Corneal Anatomy

In order to understand how corneal surgery can help treat corneal disease and refractive error, it is helpful to review the important parts of the corneal anatomy.

The cornea, which is about the thickness of a credit card, is comprised of several layers of tissue. The surface of the cornea is covered by a very thin layer of skin cells called the epithelium, which rests on a fine collagen membrane called Bowman’s membrane. The bulk of the cornea, which lies underneath the epithelium and Bowman’s membrane, is called the stroma. Underneath the stroma lies Descemet’s membrane, this separates the stroma from the innermost lining of the cornea. The innermost portion of the cornea is a thin layer of cells called the endothelium, which is responsible for keeping the fluid inside the eye out of the cornea.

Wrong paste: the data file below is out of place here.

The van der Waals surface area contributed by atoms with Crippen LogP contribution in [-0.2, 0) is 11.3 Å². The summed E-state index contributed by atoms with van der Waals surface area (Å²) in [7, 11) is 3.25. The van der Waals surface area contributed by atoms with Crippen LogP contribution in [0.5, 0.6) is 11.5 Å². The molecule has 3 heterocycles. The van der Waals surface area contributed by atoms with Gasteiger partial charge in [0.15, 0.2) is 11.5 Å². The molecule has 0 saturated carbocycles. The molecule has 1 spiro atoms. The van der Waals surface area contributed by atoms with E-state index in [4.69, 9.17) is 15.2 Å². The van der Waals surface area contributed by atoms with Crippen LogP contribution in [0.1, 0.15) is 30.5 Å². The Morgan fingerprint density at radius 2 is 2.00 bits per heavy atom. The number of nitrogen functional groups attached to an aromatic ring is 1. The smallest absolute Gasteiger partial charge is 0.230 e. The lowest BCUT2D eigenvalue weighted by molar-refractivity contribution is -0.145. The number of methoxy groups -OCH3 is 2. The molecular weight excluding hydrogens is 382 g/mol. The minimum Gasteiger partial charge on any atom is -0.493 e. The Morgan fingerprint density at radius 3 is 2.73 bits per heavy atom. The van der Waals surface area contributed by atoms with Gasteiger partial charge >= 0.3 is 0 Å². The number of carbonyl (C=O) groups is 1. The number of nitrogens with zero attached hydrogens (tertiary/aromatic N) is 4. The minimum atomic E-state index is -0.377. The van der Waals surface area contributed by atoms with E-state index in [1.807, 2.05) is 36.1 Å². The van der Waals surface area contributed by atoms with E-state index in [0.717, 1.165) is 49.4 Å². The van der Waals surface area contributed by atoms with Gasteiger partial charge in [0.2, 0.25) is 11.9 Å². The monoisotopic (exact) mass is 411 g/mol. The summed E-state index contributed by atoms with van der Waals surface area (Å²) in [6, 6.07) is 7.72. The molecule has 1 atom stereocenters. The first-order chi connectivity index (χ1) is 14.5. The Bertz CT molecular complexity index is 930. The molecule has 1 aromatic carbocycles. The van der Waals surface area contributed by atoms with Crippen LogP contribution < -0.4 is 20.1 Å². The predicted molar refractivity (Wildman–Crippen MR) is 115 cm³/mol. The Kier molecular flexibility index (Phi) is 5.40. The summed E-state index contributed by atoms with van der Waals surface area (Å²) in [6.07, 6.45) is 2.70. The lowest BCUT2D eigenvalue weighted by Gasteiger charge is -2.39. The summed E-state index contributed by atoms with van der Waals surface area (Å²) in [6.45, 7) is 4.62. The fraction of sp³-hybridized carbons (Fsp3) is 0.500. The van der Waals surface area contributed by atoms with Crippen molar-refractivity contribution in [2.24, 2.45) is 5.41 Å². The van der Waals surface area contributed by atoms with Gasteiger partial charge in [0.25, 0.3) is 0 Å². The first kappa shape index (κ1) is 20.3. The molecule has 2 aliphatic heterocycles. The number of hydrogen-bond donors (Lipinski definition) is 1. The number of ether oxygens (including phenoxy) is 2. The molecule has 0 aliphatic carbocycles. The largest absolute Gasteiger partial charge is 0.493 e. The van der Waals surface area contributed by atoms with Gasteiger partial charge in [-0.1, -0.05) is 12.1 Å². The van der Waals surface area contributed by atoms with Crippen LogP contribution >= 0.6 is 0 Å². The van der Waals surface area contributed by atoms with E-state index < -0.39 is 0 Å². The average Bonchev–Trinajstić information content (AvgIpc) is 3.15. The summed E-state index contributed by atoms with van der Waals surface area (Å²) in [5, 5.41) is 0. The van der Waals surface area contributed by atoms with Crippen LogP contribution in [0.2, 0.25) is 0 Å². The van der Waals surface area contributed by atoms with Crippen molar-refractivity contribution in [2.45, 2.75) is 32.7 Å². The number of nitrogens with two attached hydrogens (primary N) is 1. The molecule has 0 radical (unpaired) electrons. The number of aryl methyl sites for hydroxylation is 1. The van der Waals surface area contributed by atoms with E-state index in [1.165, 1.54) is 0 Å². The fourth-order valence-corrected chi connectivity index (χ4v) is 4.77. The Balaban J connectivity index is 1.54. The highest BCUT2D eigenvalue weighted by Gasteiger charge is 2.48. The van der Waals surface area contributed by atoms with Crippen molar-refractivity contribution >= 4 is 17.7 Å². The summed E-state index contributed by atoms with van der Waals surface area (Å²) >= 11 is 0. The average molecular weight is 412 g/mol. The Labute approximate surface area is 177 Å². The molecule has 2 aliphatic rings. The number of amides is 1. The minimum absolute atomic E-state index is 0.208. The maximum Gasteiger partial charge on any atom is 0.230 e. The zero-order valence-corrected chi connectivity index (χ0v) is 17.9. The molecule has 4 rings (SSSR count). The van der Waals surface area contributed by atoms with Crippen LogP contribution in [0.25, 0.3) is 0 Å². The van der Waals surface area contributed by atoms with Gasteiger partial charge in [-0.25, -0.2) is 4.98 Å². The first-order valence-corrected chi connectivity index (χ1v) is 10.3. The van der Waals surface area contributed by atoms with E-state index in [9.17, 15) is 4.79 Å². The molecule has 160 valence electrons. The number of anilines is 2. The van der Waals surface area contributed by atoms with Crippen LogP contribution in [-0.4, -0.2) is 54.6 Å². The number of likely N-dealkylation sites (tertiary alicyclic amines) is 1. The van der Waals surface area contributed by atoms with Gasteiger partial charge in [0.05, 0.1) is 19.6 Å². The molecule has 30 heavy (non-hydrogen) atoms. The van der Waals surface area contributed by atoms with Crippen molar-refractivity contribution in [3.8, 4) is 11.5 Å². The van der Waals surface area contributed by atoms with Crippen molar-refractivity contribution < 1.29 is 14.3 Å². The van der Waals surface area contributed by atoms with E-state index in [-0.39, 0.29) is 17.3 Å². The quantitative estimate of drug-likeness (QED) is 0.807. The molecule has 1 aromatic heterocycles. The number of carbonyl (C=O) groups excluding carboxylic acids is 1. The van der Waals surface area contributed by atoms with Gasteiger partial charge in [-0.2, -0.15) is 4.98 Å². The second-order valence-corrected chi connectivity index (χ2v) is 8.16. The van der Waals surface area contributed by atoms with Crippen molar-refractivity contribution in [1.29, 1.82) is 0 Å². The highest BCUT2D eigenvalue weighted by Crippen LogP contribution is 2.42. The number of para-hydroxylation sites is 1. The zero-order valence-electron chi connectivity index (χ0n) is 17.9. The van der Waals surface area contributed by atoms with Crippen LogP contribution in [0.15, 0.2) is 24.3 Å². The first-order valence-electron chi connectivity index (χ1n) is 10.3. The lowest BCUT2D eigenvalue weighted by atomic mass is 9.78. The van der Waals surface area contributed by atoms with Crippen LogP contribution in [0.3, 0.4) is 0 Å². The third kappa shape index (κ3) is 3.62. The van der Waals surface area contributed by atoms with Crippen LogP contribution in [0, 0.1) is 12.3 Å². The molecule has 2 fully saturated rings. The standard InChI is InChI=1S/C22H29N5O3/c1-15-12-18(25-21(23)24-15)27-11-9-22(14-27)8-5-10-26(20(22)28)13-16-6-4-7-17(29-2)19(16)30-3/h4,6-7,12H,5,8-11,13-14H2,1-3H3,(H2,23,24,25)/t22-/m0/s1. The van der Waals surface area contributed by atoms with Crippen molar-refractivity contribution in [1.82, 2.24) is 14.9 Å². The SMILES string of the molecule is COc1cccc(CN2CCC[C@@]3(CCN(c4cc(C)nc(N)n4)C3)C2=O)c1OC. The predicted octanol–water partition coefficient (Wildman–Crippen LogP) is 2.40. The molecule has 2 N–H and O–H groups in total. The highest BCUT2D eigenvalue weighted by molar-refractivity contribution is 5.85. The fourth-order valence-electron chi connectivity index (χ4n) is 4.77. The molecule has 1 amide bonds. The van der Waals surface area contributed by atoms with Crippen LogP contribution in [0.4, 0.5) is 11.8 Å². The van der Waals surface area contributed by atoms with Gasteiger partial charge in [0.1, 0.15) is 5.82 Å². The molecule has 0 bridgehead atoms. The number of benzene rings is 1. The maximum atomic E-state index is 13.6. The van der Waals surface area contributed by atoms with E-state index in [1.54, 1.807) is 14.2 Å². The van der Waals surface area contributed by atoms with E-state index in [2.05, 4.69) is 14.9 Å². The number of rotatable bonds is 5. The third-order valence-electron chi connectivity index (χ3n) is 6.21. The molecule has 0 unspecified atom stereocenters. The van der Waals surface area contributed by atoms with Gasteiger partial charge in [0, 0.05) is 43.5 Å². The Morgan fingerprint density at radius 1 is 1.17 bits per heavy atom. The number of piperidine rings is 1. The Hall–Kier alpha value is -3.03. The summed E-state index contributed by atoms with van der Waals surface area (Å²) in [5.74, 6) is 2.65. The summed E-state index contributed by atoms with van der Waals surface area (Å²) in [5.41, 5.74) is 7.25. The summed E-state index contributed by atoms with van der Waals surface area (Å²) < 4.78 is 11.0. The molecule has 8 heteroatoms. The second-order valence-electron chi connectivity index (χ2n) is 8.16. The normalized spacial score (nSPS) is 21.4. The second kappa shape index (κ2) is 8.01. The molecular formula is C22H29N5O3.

The cornea plays an important role in focusing light that enters the eye. When light passes through the cornea from the outside, it is bent, or refracted, as if passing through a lens. In fact, the cornea works in concert with the crystalline lens inside to help focus light on the retina, much like the lens system of a camera.

Vance Thompson Vision

Sioux Falls, SD

Thomas Eye Group

Atlanta, GA